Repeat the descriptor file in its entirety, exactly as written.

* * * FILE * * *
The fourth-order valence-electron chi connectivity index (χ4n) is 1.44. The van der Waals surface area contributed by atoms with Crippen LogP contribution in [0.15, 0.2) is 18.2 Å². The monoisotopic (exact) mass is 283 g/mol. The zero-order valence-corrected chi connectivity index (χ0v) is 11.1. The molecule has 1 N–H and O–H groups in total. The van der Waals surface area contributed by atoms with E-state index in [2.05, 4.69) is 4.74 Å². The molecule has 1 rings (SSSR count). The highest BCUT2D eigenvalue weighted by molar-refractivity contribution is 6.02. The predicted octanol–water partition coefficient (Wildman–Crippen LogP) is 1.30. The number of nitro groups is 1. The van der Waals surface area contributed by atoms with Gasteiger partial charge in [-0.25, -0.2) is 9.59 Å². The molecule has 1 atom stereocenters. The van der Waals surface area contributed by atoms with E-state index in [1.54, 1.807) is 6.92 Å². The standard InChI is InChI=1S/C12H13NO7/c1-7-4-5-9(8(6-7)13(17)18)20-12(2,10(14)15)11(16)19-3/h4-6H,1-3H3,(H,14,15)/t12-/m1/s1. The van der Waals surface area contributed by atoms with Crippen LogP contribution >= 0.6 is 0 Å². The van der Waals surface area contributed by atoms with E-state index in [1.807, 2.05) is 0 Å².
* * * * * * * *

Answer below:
The fourth-order valence-electron chi connectivity index (χ4n) is 1.44. The van der Waals surface area contributed by atoms with Crippen LogP contribution in [0.15, 0.2) is 18.2 Å². The monoisotopic (exact) mass is 283 g/mol. The zero-order valence-corrected chi connectivity index (χ0v) is 11.1. The molecule has 1 N–H and O–H groups in total. The van der Waals surface area contributed by atoms with E-state index in [2.05, 4.69) is 4.74 Å². The molecule has 1 rings (SSSR count). The highest BCUT2D eigenvalue weighted by molar-refractivity contribution is 6.02. The predicted octanol–water partition coefficient (Wildman–Crippen LogP) is 1.30. The number of nitro groups is 1. The van der Waals surface area contributed by atoms with Gasteiger partial charge in [-0.25, -0.2) is 9.59 Å². The molecule has 1 atom stereocenters. The van der Waals surface area contributed by atoms with E-state index in [1.54, 1.807) is 6.92 Å². The standard InChI is InChI=1S/C12H13NO7/c1-7-4-5-9(8(6-7)13(17)18)20-12(2,10(14)15)11(16)19-3/h4-6H,1-3H3,(H,14,15)/t12-/m1/s1. The van der Waals surface area contributed by atoms with Crippen LogP contribution >= 0.6 is 0 Å². The van der Waals surface area contributed by atoms with E-state index in [1.807, 2.05) is 0 Å².